visualisation: alpha and absence of alpha waves

This is what the plotting of data for alpha waves looked like in version 1 of the Max/MSP interface for the Staalhemel project.

data plotting for a running average of alpha waves

In the event windows on the left you see 3 windows with graphs colored (mainly) in red. The top window doesn’t show much information here; peaks will appear if there is synchronization in maximum values for alpha waves between both hemispheres. The middle window shows peaks of alpha waves over time. Color switches between red and black for each new visitor. The bottom graph reports the absence of alpha waves, which functions as an indicator of beta waves. The first version of the IMEC software did not deliver beta waves, but indicated if there was an absolute absence of alpha. This allowed me to infer moments of concentration (and the appearance of beta waves).

On the ‘frequency’ matrix display in the main window you see which steel segments are activated. This matrix represents the whole Staalhemel installation with a video window of 6 by 12 pixels (segments): the darker pixels indicate longer intervals between impacts for a particular plate. If they are white they are hammering at maximum speed (interval of 40 ms) and if they’re black they are off. The screenshot here shows a moment of concentration and the immediate response in activation of steel segments. You can see that just before this moment there was a sustained period of concentration, only interrupted by rather small amounts of alpha waves. This happened when I was working on the software while wearing the EEG headset and it tells how I was (minimally) distracted 4 times in that thinking process.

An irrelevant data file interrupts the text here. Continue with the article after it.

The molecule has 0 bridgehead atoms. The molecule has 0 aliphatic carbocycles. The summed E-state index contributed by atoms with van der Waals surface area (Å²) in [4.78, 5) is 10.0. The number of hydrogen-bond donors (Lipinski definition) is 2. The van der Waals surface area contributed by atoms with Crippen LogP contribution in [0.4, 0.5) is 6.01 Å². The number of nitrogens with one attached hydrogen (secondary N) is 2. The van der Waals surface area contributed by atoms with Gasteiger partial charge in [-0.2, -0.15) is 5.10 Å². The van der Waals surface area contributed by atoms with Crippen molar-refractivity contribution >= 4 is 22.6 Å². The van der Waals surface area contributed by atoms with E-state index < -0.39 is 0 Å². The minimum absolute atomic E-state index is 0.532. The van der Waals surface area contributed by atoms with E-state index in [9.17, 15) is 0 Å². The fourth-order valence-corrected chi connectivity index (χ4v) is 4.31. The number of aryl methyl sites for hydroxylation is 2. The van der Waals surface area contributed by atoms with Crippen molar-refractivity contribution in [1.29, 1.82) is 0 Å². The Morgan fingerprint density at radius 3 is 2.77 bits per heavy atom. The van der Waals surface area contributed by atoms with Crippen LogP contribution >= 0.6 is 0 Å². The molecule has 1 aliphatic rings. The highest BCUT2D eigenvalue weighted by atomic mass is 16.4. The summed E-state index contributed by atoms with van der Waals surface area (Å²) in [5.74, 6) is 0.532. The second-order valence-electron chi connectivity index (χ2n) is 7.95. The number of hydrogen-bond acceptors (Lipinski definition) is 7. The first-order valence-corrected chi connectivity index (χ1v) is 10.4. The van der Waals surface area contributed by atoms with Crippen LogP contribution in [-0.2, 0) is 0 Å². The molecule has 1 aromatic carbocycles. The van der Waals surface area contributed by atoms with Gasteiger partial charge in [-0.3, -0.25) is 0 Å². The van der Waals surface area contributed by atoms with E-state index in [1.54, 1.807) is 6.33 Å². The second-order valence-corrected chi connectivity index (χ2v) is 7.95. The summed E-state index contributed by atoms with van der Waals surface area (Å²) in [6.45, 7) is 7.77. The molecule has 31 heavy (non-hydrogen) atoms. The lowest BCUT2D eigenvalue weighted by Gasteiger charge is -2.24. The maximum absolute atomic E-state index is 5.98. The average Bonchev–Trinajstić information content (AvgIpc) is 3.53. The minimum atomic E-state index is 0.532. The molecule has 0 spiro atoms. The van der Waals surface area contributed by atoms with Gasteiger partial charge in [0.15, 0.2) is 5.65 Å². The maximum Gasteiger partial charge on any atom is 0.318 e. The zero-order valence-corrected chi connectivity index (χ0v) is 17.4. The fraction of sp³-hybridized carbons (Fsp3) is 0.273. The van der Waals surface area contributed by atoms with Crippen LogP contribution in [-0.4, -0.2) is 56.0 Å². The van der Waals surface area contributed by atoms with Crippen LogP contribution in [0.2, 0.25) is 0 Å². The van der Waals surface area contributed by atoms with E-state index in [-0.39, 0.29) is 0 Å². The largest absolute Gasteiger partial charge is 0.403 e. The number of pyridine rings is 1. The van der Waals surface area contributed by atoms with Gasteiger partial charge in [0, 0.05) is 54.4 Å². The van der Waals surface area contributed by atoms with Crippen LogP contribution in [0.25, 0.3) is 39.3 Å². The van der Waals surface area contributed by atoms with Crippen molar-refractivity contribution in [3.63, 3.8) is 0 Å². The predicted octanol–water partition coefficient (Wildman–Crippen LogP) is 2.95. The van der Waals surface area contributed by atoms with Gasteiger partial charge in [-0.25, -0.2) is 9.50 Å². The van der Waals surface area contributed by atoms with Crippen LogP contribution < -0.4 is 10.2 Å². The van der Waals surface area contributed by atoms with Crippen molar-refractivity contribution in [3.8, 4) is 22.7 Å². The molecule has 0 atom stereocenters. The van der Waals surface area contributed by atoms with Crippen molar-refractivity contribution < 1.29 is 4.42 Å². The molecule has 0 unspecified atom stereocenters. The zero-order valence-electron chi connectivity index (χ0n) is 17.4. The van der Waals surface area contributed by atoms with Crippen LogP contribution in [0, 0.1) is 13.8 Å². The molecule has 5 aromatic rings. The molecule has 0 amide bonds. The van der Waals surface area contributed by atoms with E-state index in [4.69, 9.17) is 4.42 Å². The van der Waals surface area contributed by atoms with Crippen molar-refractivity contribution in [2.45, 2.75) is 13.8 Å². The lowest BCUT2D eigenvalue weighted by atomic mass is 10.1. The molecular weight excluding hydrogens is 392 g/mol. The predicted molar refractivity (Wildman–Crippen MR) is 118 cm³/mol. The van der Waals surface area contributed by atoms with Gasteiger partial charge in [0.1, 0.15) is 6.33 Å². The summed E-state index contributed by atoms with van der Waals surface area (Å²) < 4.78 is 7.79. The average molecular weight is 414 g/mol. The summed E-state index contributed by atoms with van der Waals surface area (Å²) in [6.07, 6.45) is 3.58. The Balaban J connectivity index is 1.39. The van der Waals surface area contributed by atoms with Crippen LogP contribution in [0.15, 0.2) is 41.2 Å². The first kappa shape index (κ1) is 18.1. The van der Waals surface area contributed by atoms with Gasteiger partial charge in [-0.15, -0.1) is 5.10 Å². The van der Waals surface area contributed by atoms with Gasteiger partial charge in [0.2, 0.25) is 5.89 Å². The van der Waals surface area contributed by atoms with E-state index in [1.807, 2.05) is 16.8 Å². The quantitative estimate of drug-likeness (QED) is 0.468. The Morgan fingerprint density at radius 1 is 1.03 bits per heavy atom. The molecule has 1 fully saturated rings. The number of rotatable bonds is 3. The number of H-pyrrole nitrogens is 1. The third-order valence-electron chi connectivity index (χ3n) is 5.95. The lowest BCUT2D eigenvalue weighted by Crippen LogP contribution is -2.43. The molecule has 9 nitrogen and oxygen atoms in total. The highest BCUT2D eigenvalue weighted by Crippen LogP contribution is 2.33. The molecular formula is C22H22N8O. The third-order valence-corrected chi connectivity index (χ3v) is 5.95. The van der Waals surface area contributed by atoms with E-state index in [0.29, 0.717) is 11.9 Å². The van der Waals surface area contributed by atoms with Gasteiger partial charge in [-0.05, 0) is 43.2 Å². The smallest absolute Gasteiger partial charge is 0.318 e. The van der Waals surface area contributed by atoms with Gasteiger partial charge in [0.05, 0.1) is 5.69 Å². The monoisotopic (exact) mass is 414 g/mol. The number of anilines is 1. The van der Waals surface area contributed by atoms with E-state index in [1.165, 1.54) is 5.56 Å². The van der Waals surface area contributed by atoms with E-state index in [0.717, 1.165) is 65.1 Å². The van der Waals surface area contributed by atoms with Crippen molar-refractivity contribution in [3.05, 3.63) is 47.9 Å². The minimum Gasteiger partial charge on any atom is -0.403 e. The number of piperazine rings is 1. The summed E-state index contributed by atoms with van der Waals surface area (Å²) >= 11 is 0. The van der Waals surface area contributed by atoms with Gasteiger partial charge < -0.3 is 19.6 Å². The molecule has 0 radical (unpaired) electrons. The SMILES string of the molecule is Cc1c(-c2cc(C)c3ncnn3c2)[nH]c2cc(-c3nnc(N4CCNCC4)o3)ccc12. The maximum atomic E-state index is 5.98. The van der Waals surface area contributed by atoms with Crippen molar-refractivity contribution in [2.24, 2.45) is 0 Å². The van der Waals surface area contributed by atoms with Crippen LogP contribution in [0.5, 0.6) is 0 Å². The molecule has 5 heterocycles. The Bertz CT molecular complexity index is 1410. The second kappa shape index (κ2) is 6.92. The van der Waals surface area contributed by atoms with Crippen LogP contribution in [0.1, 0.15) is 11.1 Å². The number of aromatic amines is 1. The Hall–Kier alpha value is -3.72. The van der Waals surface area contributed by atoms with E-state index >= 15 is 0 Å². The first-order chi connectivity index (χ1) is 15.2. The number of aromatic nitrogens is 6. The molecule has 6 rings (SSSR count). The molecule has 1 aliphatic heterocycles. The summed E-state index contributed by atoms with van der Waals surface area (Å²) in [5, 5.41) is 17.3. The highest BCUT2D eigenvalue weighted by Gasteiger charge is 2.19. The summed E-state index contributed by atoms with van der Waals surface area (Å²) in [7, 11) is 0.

At STRP Festival in Eindhoven this version was installed for the last time.
The first day of the festival I did a testrun of the new software, Staalhemel version 2. In this update alpha and beta wave information for 8 channels is visualised. Due to certain limits and interferences this 8-channel version is not fully operational yet. This version maps the layout of your head to the installation matrix: front panel rows represent left and right frontal area of your brain, next rows show results from the side electrodes and top and back of the head are translated to the last rows of steel plates.

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